This feels deeply personal, and a little strange to post. But I’ve enjoyed reading and learning from the other letters in Amber Haines’ Marriage Letters link-up. So, I’m jumping in with a letter on this month’s topic: Once Upon a Time.
Remember once upon a time, when we lived to be together? Starry eyed teenagers… with a smug certainty of our own importance and bright future… with a mix-tape blasting cheesy love songs through the speakers of your Volkswagon Rabbit… with plans growing, morphing and changing in all aspects except one – we’d be together.
We weren’t wrong about that.
I got to know a lovely young woman in my last writing class. She’s 19, the same age I was when I chased our happily-ever-after down the church aisle in my white dress. She’s in love with Mr. Wonderful and they’re making plans. She assured me that their happy ending wouldn’t dare start until they had finished school, established careers, built a nest egg, and put a down payment on a reasonably-priced nest in a good neighbourhood.
The Sensible Mom in me was pleased. The Romantic Teenager in me sighed.
It wasn’t easy, getting married as young as we were. But we were too
stupid naïve, too thrilled with our new-found freedom and togetherness to care. Remember the hideous second-hand couch we were so excited to receive? It was SO uncomfortable! But we threw a green sheet over it and decided we were really grown ups now. At our age uncomfortable seating didn’t seem like such a big deal. Besides, it was just temporary. Eventually life would get easier, better, more secure.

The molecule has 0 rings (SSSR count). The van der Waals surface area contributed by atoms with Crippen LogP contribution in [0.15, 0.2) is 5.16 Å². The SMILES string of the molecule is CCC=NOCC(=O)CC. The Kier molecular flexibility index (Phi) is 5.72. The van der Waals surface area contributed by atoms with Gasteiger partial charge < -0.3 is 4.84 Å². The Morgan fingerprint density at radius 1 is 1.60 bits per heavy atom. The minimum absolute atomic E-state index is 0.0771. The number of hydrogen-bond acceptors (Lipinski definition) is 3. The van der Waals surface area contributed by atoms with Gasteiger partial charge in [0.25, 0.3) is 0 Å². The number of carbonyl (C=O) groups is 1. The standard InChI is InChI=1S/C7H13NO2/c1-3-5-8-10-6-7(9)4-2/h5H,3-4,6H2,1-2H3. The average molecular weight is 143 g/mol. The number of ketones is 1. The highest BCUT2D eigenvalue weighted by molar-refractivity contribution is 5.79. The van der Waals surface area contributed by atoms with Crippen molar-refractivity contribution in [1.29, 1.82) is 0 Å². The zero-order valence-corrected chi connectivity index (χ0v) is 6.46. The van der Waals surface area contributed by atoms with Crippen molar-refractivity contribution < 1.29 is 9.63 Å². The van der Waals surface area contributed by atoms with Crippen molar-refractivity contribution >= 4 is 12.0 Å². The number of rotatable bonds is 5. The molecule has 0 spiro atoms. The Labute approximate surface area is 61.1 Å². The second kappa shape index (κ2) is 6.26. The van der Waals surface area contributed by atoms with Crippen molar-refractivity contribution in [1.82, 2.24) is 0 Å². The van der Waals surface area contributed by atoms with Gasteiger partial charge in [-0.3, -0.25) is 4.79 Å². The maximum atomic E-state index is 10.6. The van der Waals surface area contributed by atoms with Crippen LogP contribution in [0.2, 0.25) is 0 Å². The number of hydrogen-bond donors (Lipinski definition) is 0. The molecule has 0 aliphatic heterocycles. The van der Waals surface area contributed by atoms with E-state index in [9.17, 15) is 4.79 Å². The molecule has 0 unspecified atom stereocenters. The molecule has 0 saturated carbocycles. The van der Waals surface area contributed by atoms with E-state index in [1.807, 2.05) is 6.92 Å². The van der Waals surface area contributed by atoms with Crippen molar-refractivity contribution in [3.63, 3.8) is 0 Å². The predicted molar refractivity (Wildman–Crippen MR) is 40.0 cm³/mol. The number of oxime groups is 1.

Somewhere along the way we stopped scrambling for every penny. We added meat and the good toilet paper to our grocery list each week. Acting like grown ups stopped feeling like a thrill. We faced losses and victories, created homes and packed them into boxes, had children and buried children, changed jobs and sizes and styles and beliefs. We bought ourselves a huge brown sectional, big enough for a family of 6 to stretch out and watch American Idol together.
It is SO comfortable!
All along, we’ve expected things to get easier, better, and more secure. Someday.
I don’t think it ever has. The things we planned on – careers, moving away, having children… are harder than we ever expected. The things we hadn’t planned on – grief, changing goals and ideals, special needs… are more than we could have anticipated or prepared for. In many ways, those early years were the simplest ones.
The only thing we got right was that we’d be doing it all together. And even that isn’t as easy as we expected.
So I told my young classmate that. That I didn’t regret our years of eating ketchup sauce on noodles and going to the library as a “date.” That there’s no way to skip ahead, past the hard stuff. That as much as I’d like my own kids to take an easier road, I’m not sure it’s the best road. Or that it even exists.
She laughed at my jokes and nodded her head at my advice. But she didn’t really understand. Of course not. No one does. Not until they live it.
Growing up is hard. It’s been 22 years since you held my hand in the halls of our High School. We’re not the people we were then. In some ways we’ve grown together, in others we’ve grown apart.
Most days we feel old, and tired, and a little bit overwhelmed. This life stage is tough. I want to believe that it’s going to get easier, better, and more secure. I want to believe that we’ll be finished growing up and have life all figured out eventually. But I doubt it.
Maybe the only realistic goal is that we’ll face it together.
After all we’ve been through… that’s good enough for me.
Loving you more than ever,
So here’s us.